Business And Society A Strategic Approach To Social Responsibility PdfBy Jaisonmendez In and pdf 29.11.2020 at 13:56 9 min read
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- A literature review of the history and evolution of corporate social responsibility
- Business and Society: A Strategic Approach to Social Responsibility
- Corporate social responsibility
Metrics details. There is a long and varied history associated with the evolution of the concept of Corporate Social Responsibility CSR. However, a historical review is missing in the academic literature that portrays the evolution of the academic understanding of the concept alongside with the public and international events that influenced the social expectations with regards to corporate behavior. The aim of this paper is to provide a distinctive historical perspective on the evolution of CSR as a conceptual paradigm by reviewing the most relevant factors that have shaped its understanding and definition, such as academic contributions, international policies and significant social and political events.
A literature review of the history and evolution of corporate social responsibility
Corporate social responsibility CSR is a type of international private business self-regulation  that aims to contribute to societal goals of a philanthropic, activist, or charitable nature by engaging in or supporting volunteering or ethically-oriented practices. While it has been considered a form of corporate self-regulation  for some time, over the last decade or so it has moved considerably from voluntary decisions at the level of individual organizations to mandatory schemes at regional, national, and international levels.
Considered at the organisational level, CSR is generally understood as a strategic initiative that contributes to a brand's reputation. With some models, a firm's implementation of CSR goes beyond compliance with regulatory requirements and engages in "actions that appear to further some social good, beyond the interests of the firm and that which is required by law".
Furthermore, businesses may engage in CSR for strategic or ethical purposes. From a strategic perspective, CSR can contribute to firm profits, particularly if brands voluntarily self-report both the positive and negative outcomes of their endeavors. CSR strategies encourage the company to make a positive impact on the environment and stakeholders including consumers, employees, investors, communities, and others.
For example, a CEO may believe that harming the environment is ethically objectionable. Proponents argue that corporations increase long-term profits by operating with a CSR perspective, while critics argue that CSR distracts from businesses' economic role. A study compared existing econometric studies of the relationship between social and financial performance, concluding that the contradictory results of previous studies reporting positive, negative, and neutral financial impact, were due to flawed empirical analysis and claimed when the study is properly specified, CSR has a neutral impact on financial outcomes.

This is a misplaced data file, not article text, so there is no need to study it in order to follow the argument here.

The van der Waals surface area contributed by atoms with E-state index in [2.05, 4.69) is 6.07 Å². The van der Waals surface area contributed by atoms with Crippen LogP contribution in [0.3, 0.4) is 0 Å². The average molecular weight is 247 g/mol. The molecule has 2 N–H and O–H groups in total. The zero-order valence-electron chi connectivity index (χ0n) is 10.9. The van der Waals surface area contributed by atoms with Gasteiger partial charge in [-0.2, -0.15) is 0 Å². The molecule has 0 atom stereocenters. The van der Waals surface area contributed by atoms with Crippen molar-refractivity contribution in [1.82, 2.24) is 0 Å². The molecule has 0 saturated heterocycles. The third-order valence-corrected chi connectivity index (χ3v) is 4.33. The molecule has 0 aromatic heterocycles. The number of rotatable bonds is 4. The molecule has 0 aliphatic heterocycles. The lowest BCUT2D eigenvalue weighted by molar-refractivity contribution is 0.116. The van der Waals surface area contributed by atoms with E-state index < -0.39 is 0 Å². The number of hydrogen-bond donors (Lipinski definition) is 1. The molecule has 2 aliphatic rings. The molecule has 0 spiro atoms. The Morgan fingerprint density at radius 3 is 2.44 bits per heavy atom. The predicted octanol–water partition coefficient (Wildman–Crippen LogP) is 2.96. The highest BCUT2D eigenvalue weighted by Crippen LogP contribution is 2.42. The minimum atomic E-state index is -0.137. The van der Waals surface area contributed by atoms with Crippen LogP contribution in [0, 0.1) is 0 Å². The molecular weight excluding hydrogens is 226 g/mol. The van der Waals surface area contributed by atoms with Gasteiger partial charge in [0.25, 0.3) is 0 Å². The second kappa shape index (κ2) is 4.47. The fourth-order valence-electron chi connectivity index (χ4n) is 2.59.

In line with this critical perspective, political and sociological institutionalists became interested in CSR in the context of theories of globalization , neoliberalism and late capitalism. Some institutionalists viewed CSR as a form of capitalist legitimacy and in particular point out that what began as a social movement against uninhibited corporate power was transformed by corporations into a "business model" and a " risk management " device, often with questionable results.
CSR is titled to aid an organization's mission as well as serve as a guide to what the company represents for its consumers. Business ethics is the part of applied ethics that examines ethical principles and moral or ethical problems that can arise in a business environment.
It is widely accepted that CSR adheres to similar principles, but with no formal act of legislation. It is also called corporate sustainability, sustainable business, corporate conscience, corporate citizenship, conscious capitalism, or responsible business. Since the s,  corporate social responsibility has attracted attention from a range of businesses and stakeholders. A wide variety of definitions have been developed but with little consensus.
Part of the problem with definitions has arisen because of the different interests represented. A business person may define CSR as a business strategy, an NGO activist may see it as ' greenwash ' while a government official may see it as voluntary regulation.
In the s, two law professors, A. Berle and Merrick Dodd, famously debated how directors should be made to uphold the public interest: Berle believed there had to be legally enforceable rules in favor of labor, customers and the public equal to or ahead of shareholders, while Dodd argued that powers of directors were simply held on trust.
Corporate social responsibility has been defined by Sheehy as "international private business self-regulation. The definitions reviewed included the economic definition of "sacrificing profits," a management definition of "beyond compliance", institutionalist views of CSR as a "socio-political movement" and the law's own focus on directors' duties.
Further, Sheehy considered Archie Carroll's description of CSR as a pyramid of responsibilities, namely, economic, legal, ethical, and philanthropic responsibilities. Carroll extended corporate social responsibility from the traditional economic and legal responsibility to ethical and philanthropic responsibility in response to the rising concerns on ethical issues in businesses. Companies express this citizenship 1 through their waste and pollution reduction processes, 2 by contributing educational and social programs and 3 by earning adequate returns on the employed resources.